A company has 500 employees, and 60% of them have children. Suppose that we randomly select 4 of these employees. What is the probability that exactly 3 of the 4 employees selected have children? We know that 300 of these employees have children. I tried to figure it out, how to work with the binomial equation by the given's

A company has 500 employees, and 60% of them have children.
Suppose that we randomly select 4 of these employees.
What is the probability that exactly 3 of the 4 employees selected have children?
We know that 300 of these employees have children.
I tried to figure it out, how to work with the binomial equation by the given's
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Julianna Crawford
Step 1
The probability that the first person picked has kids is $\frac{300}{500}$. Conditional on that, the probability that the second person picked has kids is $\frac{299}{499}$. Conditional on all that, the probability the third person has kids is $\frac{298}{498}$. Conditional on all that, the probability the fourth person doesn't have kids is $\frac{200}{497}$. So multiply these together and scale by 4 (since the person without kids could have been any of the four).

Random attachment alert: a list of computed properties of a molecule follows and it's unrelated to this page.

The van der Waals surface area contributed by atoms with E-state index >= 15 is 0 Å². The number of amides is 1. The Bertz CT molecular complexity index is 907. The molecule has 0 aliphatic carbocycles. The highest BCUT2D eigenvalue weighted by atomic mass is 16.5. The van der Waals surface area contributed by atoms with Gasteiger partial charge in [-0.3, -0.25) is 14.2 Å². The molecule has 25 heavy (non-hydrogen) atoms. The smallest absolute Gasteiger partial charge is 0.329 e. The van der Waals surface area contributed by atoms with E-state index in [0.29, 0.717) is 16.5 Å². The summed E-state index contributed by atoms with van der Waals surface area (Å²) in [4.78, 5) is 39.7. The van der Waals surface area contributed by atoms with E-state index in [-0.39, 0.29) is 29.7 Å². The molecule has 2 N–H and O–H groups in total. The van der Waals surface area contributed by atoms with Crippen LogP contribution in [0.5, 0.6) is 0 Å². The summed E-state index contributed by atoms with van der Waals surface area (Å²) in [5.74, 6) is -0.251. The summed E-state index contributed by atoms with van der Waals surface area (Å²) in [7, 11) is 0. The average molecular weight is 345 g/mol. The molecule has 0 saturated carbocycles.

Step 2
An alternative perspective: the number of quadruples where exactly three have kids is $\left(\genfrac{}{}{0}{}{300}{3}\right)\cdot \left(\genfrac{}{}{0}{}{200}{1}\right)$. There are $\left(\genfrac{}{}{0}{}{500}{4}\right)$ quadruples in total, so divide the two to get the probability.